2. Focused rest — for a writer, when time is of the essence (projects can take years, so there’s only so much “down time” you might want to actually undertake), this type of rest involves switching your focus. If, say, you’re in between drafts of a new project, you might use the time to research and read books on the subjects you’re writing about or talk to people who are knowledgable in a field related to your manuscript. You might use a break between drafts to research agents, connect with other writers for advice, or submit short pieces to literary magazines. With focused rest, you stay in an adjacent zone, which can be very conducive to coming back to the project at hand.
  3. Timed Rest — If you are truly exhausted, or if you’re just worried about your own ability to get distracted, Timed Rest is a useful method to employ. Essentially, you pick a date in the future (after a long weekend, a week, a month) and set that as the date you plan to return to your project. For instance, as I get ready to send Draft 11 out to beta readers, I’m resting over the coming weekend, before giving it a quick pass-through and sending it off. Between Draft 9 and Draft 10, I took two months off, during which time the only work I did on the manuscript was to keep notes on an index card. I also worked a little bit on a new project, with the understanding that when the two months were up, that itself would be shelved for a while. I write this stuff down in my calendar, so I don’t have to expend any undue energy worrying or keeping track.


Returning to the Task

Poject fatigue is real, and not just for writers. If you are writing a long-form book of any genre, you are bound to have lows. When you do, two choices await: 1) power through, or 2) take a break. You’ll learn by trial and error which is the right path to take when. (Note: taking a break, while related to rest, is not the same as rest. A break is an hour or a day off; a rest is a week or a month off.)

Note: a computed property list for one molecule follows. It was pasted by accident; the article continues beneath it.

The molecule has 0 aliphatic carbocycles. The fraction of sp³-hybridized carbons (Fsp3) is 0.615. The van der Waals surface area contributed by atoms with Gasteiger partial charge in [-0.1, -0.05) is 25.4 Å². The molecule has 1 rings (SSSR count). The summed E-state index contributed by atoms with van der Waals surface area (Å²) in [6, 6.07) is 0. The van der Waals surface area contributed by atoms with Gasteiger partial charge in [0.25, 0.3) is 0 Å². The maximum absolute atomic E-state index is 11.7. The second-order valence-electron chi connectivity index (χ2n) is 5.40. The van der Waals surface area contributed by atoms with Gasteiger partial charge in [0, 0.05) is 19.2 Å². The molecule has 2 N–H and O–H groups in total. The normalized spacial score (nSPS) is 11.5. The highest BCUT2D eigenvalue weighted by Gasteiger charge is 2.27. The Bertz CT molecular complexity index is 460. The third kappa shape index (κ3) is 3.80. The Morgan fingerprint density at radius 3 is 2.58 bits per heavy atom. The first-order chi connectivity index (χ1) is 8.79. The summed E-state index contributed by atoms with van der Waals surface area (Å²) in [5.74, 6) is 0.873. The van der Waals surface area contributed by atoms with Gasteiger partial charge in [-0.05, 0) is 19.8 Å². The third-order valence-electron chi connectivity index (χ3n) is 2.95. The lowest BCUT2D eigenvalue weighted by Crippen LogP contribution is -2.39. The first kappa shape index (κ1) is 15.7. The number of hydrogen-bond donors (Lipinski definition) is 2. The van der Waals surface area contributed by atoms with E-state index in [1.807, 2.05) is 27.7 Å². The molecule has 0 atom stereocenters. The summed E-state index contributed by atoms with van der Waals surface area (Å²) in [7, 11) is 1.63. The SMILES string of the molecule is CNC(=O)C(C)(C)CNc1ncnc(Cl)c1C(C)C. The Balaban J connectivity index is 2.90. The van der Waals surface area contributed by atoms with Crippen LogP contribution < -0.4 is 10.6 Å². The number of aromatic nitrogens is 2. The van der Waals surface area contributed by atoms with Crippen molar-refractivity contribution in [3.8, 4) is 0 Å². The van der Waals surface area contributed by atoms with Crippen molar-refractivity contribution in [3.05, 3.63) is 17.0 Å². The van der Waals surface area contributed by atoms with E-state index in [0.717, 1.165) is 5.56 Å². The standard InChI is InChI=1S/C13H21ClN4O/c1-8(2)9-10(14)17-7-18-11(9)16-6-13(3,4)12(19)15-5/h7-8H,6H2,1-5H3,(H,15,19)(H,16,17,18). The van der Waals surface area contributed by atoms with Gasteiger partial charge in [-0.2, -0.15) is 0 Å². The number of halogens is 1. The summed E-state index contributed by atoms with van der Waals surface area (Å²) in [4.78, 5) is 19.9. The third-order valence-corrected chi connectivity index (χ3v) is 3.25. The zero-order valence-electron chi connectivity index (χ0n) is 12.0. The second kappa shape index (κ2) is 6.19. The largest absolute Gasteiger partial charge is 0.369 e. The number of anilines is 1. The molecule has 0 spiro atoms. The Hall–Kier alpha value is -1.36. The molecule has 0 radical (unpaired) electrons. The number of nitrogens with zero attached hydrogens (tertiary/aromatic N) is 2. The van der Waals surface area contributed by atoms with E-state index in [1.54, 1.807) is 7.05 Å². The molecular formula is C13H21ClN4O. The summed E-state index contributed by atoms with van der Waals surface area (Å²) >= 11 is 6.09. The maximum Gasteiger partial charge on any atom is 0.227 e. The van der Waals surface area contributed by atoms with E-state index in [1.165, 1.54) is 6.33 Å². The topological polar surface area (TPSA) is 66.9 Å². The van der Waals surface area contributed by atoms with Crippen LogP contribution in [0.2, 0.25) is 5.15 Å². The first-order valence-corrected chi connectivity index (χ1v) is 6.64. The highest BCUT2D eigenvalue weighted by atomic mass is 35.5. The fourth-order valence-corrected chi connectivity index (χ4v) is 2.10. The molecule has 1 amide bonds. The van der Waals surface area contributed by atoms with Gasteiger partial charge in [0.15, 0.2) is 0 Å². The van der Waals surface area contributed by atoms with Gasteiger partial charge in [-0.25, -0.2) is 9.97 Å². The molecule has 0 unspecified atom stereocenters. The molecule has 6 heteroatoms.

When you return to your manuscript, you’re likely to feel some things, among them, the anticlimactic realization that this thing still needs work; new structural possibilities; renewed vigor.

Don’t feel the need to dive in with your machete, and hack things to bits. You’ll want to ease into it. Many of these insights are instinctual, and while instinct has a strong place in the writing process, as you get closer to the finish line sometimes it’s best to question those instincts.

For now, unless you’ve got a solid plan about how your refreshed sight can be applied to your project, let your new ideas simmer as you forge ahead along the path back into your manuscript. Seen from this vantage point, with recharged eyes, what appears to belong and what doesn’t. Rejuvenated eyes are great for seeing what needs to be culled, but seasoned eyes are needed for deciphering and planning what needs to be planted (i.e., added)—can the experience of rest allow access to both visions?

All creative endeavors, but especially the later, more intense rounds of revision, require a delicate balance—beginners mind / sage mind—and the rest you’ve taken prepares you to twirl between the two, respecting the old growth of the story’s foundation, and clearing space for the light to shine on the new growth that rises in the gaps of cleared timber. In the forest of your book, you are the tender, and you must tend to yourself first of all.